As if redefining techno was not enough, they also had a bash at making some utterly flawless house music via the ‘Round’ releases on their Main Street sub-label. All of this is before we get to the fact that as Rhythm & Sound they went on to work with many of Jamaican roots, dub and reggae music’s most conscious and legendary voices. Oh, and they set up and run Hard Wax. And Dubplates & Mastering. If this thing had mayors, it’d probably be these guys. For life. Choosing a single track of theirs is impossible but if I must:
The Detroit Connection
While Berlin is unquestionably now the centre of the techno universe, Detroit will always be its birthplace. However, until relatively recently, Detroit did little to acknowledge the importance of the city’s most significant sonic output since Motown. As a result many of Detroit’s first and second wave producers found a receptive and immensely appreciative audience in Berlin from the turn of the ’90s onwards and thus they spent much time in the city. Few posters have adorned the walls at Hard Wax (that real estate is in the main reserved for records of course) but the Intersteller Fugitives of Underground Resistance held and continue to hold pride of place and Tresor in particular fostered a close relationship with the visiting creators of the music that the city so insatiably dances to. This track symbolises that relationship. It is a collaboration between Moritz Von Oswald (yep, him again), Thomas Fehlmann and Juan Atkins.
An extension of their Fischburo creative space Achim Kohlenberger and Dimitri Hegemann set up the UFO club in Kreuzberg in 1988. It was the club that would beget Tresor in 1991 and usher in a certain crystalisation of what ‘Berlin Techno’ is, was, or could be. DJ Tanith was a resident throughout the late ‘80s and into the ‘90s who many believe helped define the sound of the period:
Located in an electrical substation near Checkpoint Charlie, the E-Werk took the squat/free-party vibe that its architects had created with their free form parties under the Planet moniker and played a central role in the mid-90s. Here’s resident Woody live from the club in 1995:
Or here we have DJ Cle who many site as a huge influence, playing with DJ Dole and what must have been a very young Dixon in 1994.
It seems unnecessary to say anything about a place that has had so much written about it already. It’s still open and if you are interested in this music and you haven’t been then as opposed to having others tell you about it you should go for yourself. Of the officially released mix CDs you can’t really go wrong but I have a soft spot for Dettmann’s “Berghain 02” (below) and Prosumer’s “Panorama Bar 03”.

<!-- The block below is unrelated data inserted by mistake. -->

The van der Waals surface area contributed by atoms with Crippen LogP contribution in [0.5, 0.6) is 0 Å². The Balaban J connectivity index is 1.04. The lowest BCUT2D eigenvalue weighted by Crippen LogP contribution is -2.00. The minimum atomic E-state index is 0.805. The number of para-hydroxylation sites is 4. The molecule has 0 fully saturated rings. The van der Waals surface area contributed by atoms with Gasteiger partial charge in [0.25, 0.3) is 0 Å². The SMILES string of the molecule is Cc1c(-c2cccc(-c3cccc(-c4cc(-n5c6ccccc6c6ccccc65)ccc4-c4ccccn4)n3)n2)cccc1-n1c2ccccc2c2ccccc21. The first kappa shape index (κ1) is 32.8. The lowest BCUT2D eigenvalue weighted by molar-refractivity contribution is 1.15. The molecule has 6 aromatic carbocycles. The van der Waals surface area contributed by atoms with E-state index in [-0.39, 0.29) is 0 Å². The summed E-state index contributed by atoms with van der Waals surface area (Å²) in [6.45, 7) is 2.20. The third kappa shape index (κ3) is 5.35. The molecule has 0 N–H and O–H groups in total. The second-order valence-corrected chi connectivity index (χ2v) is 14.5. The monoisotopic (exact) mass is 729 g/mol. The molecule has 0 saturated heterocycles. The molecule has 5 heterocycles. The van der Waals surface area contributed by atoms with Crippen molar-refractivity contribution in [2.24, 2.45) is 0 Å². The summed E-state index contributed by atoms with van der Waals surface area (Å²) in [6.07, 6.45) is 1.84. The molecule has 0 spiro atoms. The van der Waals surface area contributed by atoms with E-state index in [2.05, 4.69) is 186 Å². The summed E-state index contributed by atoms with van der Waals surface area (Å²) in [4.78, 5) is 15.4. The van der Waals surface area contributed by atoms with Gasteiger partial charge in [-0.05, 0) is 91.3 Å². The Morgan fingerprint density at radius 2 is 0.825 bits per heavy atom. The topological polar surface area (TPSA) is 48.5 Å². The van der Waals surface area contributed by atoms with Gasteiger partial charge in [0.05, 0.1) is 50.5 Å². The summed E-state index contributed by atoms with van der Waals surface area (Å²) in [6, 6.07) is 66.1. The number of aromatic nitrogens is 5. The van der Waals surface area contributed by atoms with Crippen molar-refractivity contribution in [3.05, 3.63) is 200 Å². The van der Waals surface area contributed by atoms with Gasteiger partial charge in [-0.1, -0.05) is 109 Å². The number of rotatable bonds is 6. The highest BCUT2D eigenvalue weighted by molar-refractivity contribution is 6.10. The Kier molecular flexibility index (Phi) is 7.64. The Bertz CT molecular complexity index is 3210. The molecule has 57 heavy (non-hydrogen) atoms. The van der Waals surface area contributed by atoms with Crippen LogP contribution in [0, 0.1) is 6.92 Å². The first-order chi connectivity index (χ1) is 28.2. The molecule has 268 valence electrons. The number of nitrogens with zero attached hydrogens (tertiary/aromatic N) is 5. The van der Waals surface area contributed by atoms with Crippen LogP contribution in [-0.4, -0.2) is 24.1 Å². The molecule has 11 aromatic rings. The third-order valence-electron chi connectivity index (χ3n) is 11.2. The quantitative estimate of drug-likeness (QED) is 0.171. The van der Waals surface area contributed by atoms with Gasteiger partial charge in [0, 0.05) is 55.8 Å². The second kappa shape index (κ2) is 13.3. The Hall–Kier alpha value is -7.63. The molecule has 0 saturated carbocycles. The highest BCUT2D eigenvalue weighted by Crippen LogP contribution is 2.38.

Disclaimer: This is a short, subjective take on a vast and much picked apart topic and I have provided some links for further reading which will offer far more depth than my relatively cursory selection. Furthermore, I am sure that many a native Berliner would scoff at my picks and they are more than entitled to do so. I wasn’t there then nor am I there now. However, I’d like to think that a sizeable amateur interest in the field has served up a couple of interesting nuggets at the very least.
Ernestus and Von Oswald have always been highly reticent when it has come to talking to the press hence the great value of this two-hour plus discussion at the Red Bull Music Academy offers in terms of insight into his approach to music. Mark Reeder made the journey from post-punk Manchester to Berlin as a Factory Records scout and offers here a great insight into the evolution of the city and its sounds from the late ’70s onwards.
For an overview of Berlin club culture German speakers will probably get much value from ‘Der Klang der Familie‘, a book by Felix Denk and Sven Von Thulen. While there is no English translation of the entire book a translation of the chapter on the old Tresor can be found here. Tobias Rapp’s Lost & Sound: Berlin, Techno and the Easyjet Set offers another good overview and is available in English from the Innervisions store.
We Call It Techno! is a 2008 documentary focusing on the evolution of techno throughout Germany from the late ’80s onwards. Inevitably much of the focus is on Berlin and the likes of Dr. Motte, Tanith and Dimtri Hegemann all get their say. Techno City Berlin is a 1993 German news report and features some colourful footage of how people used do things back then as well some Hard Wax footage.
About author: jnrknight used to occasionally write about music in various places and continues to do so increasingly sporadically. To keep himself busy he mainly runs a website called Low Bias with a guy called Dustin. Check it out.
Image credits: 1. © G.V. Horst & Rick Kay, The old Tresor.